Theoretically, our plasmid and materials at TAS should cause no damage to the public if they are released by accident. This is due to the extreme low probability of E. coli strains to survive outside of the lab; therefore, they cannot pose any risk to the safety and health of the general public. As for our mammalian plasmids and parts at NYMU, they are handled with strict care and under professional guidance.


E. coli strains that are used have very limited abilities of survival outside the lab. Hence, they are highly unlikely to survive or disseminate. Therefore, there is no specific environmental risk associated with the E. coli strains. Nevertheless, we still regulate the trash disposal, assiduously sorting waste into the correct bins, neutralizing liquid waste with bleach before disposal, and autoclaving for sterilization.

Do any of the new BioBrick parts that you made this year raise any safety issues?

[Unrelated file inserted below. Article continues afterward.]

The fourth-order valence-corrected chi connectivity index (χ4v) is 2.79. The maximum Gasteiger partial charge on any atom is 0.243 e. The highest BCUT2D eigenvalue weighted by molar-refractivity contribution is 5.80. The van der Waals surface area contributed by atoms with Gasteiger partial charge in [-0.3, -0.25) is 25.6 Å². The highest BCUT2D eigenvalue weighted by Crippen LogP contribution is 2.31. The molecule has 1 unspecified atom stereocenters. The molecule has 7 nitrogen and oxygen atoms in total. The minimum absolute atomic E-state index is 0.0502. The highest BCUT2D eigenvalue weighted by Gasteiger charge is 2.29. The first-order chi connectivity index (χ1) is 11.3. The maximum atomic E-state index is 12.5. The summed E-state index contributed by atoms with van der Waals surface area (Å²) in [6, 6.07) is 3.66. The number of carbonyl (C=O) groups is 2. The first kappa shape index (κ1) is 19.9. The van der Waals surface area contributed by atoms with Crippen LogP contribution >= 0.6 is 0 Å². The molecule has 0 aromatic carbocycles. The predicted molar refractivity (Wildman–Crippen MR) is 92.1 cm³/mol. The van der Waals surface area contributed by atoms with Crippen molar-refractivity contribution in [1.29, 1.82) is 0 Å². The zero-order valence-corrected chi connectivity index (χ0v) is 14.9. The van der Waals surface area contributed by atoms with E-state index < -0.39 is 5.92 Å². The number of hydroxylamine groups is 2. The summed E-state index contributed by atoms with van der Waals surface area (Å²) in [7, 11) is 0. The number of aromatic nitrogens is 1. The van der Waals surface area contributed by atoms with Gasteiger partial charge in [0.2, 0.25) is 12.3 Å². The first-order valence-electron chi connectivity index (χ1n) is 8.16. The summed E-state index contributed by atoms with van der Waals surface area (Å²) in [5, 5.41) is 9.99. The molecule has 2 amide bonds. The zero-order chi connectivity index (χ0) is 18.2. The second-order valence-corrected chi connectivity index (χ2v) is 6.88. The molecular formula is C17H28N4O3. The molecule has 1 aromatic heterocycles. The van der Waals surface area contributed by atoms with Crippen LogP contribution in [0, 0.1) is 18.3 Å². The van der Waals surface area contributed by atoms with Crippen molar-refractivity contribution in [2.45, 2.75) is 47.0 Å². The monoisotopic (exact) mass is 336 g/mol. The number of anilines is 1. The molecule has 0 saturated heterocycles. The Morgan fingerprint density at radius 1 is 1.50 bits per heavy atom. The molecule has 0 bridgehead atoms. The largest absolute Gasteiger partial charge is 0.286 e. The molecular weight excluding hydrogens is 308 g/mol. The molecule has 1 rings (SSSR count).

Most of our new biobricks pertain to our oscillator system, with the main product being expressed as GFP or RFP. One biobrick does contain the ORF, C-Myc which will activate the promoter h-TERT and thus express telomerase. However, out biobrick just contains the C-myc ORF, and there is no promoter or RBS before it. So there is no chance for C-myc to be expressed without a promoter. Telomerase may alert some, due to its ties with cancer. However, telomerase is already present in our cells-it is merely silent. In addition, telomeres and telomeres are being extensively researched these days. We have also devised a triggered kill switch, which detects if the cell becomes cancerous, which stops telomerase production and induces apoptosis. More can be read about our kill switch at our circuit page. Other parts that were used don't raise any safety issues, such as Plac, LacI, GFP and RFP.